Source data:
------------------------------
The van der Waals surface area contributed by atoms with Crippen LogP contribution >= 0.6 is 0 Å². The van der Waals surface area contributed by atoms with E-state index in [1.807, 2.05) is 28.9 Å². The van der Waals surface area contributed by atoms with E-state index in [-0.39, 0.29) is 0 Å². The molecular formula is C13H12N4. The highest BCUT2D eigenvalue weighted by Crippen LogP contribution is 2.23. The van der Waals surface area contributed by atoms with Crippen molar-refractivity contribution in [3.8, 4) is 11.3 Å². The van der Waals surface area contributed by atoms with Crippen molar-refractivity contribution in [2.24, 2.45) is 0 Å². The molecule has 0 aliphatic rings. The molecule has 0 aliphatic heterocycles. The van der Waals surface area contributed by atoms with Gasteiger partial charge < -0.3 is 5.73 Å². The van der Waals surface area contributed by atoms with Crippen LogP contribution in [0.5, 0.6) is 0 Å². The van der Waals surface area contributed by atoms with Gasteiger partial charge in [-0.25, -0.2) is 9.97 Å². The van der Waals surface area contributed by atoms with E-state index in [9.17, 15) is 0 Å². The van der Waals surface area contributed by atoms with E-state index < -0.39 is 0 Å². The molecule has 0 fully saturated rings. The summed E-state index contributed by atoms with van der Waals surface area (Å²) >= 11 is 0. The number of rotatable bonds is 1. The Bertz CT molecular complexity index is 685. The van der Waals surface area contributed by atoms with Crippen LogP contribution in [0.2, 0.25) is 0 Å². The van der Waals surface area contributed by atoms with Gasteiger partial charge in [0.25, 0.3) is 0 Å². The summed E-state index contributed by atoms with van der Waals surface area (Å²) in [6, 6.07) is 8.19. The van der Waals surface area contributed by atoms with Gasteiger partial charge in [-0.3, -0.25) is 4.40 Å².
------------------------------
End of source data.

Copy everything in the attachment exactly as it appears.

The van der Waals surface area contributed by atoms with Crippen LogP contribution >= 0.6 is 0 Å². The van der Waals surface area contributed by atoms with E-state index in [1.807, 2.05) is 28.9 Å². The van der Waals surface area contributed by atoms with E-state index in [-0.39, 0.29) is 0 Å². The molecular formula is C13H12N4. The highest BCUT2D eigenvalue weighted by Crippen LogP contribution is 2.23. The van der Waals surface area contributed by atoms with Crippen molar-refractivity contribution in [3.8, 4) is 11.3 Å². The van der Waals surface area contributed by atoms with Crippen molar-refractivity contribution in [2.24, 2.45) is 0 Å². The molecule has 0 aliphatic rings. The molecule has 0 aliphatic heterocycles. The van der Waals surface area contributed by atoms with Gasteiger partial charge < -0.3 is 5.73 Å². The van der Waals surface area contributed by atoms with Crippen LogP contribution in [0.5, 0.6) is 0 Å². The van der Waals surface area contributed by atoms with Gasteiger partial charge in [-0.25, -0.2) is 9.97 Å². The van der Waals surface area contributed by atoms with E-state index in [9.17, 15) is 0 Å². The van der Waals surface area contributed by atoms with E-state index < -0.39 is 0 Å². The molecule has 0 fully saturated rings. The summed E-state index contributed by atoms with van der Waals surface area (Å²) >= 11 is 0. The number of rotatable bonds is 1. The Bertz CT molecular complexity index is 685. The van der Waals surface area contributed by atoms with Crippen LogP contribution in [0.2, 0.25) is 0 Å². The van der Waals surface area contributed by atoms with Gasteiger partial charge in [0.25, 0.3) is 0 Å². The summed E-state index contributed by atoms with van der Waals surface area (Å²) in [6, 6.07) is 8.19. The van der Waals surface area contributed by atoms with Gasteiger partial charge in [-0.3, -0.25) is 4.40 Å².